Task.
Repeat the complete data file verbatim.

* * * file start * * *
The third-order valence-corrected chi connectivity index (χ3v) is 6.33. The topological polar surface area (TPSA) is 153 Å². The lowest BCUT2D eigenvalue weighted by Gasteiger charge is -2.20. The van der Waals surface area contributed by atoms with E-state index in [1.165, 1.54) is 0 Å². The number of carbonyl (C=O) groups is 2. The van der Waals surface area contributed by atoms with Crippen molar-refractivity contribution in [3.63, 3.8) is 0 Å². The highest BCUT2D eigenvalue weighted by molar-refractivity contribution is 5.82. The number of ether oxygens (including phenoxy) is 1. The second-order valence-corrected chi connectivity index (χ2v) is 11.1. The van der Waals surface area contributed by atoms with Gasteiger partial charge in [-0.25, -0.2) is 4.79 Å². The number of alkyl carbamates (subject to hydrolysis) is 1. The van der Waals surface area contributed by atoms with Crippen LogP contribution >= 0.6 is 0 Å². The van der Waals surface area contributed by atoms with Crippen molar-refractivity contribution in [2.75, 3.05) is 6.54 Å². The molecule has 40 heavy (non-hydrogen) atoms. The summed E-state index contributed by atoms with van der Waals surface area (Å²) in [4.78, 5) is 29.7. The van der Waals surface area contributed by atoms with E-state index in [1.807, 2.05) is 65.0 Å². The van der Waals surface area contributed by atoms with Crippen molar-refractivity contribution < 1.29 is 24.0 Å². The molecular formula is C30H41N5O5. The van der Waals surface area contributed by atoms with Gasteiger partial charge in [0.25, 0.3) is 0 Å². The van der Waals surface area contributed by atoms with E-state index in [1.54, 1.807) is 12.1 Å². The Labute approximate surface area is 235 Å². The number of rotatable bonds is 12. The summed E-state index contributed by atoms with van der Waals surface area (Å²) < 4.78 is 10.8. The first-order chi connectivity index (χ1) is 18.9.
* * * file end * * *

The third-order valence-corrected chi connectivity index (χ3v) is 6.33. The topological polar surface area (TPSA) is 153 Å². The lowest BCUT2D eigenvalue weighted by Gasteiger charge is -2.20. The van der Waals surface area contributed by atoms with E-state index in [1.165, 1.54) is 0 Å². The number of carbonyl (C=O) groups is 2. The van der Waals surface area contributed by atoms with Crippen molar-refractivity contribution in [3.63, 3.8) is 0 Å². The highest BCUT2D eigenvalue weighted by molar-refractivity contribution is 5.82. The number of ether oxygens (including phenoxy) is 1. The second-order valence-corrected chi connectivity index (χ2v) is 11.1. The van der Waals surface area contributed by atoms with Gasteiger partial charge in [-0.25, -0.2) is 4.79 Å². The number of alkyl carbamates (subject to hydrolysis) is 1. The van der Waals surface area contributed by atoms with Crippen LogP contribution >= 0.6 is 0 Å². The van der Waals surface area contributed by atoms with Crippen molar-refractivity contribution in [2.75, 3.05) is 6.54 Å². The molecule has 40 heavy (non-hydrogen) atoms. The summed E-state index contributed by atoms with van der Waals surface area (Å²) in [4.78, 5) is 29.7. The van der Waals surface area contributed by atoms with E-state index in [1.807, 2.05) is 65.0 Å². The van der Waals surface area contributed by atoms with Crippen molar-refractivity contribution < 1.29 is 24.0 Å². The molecular formula is C30H41N5O5. The van der Waals surface area contributed by atoms with Gasteiger partial charge in [0.25, 0.3) is 0 Å². The van der Waals surface area contributed by atoms with E-state index in [1.54, 1.807) is 12.1 Å². The Labute approximate surface area is 235 Å². The number of rotatable bonds is 12. The summed E-state index contributed by atoms with van der Waals surface area (Å²) < 4.78 is 10.8. The first-order chi connectivity index (χ1) is 18.9.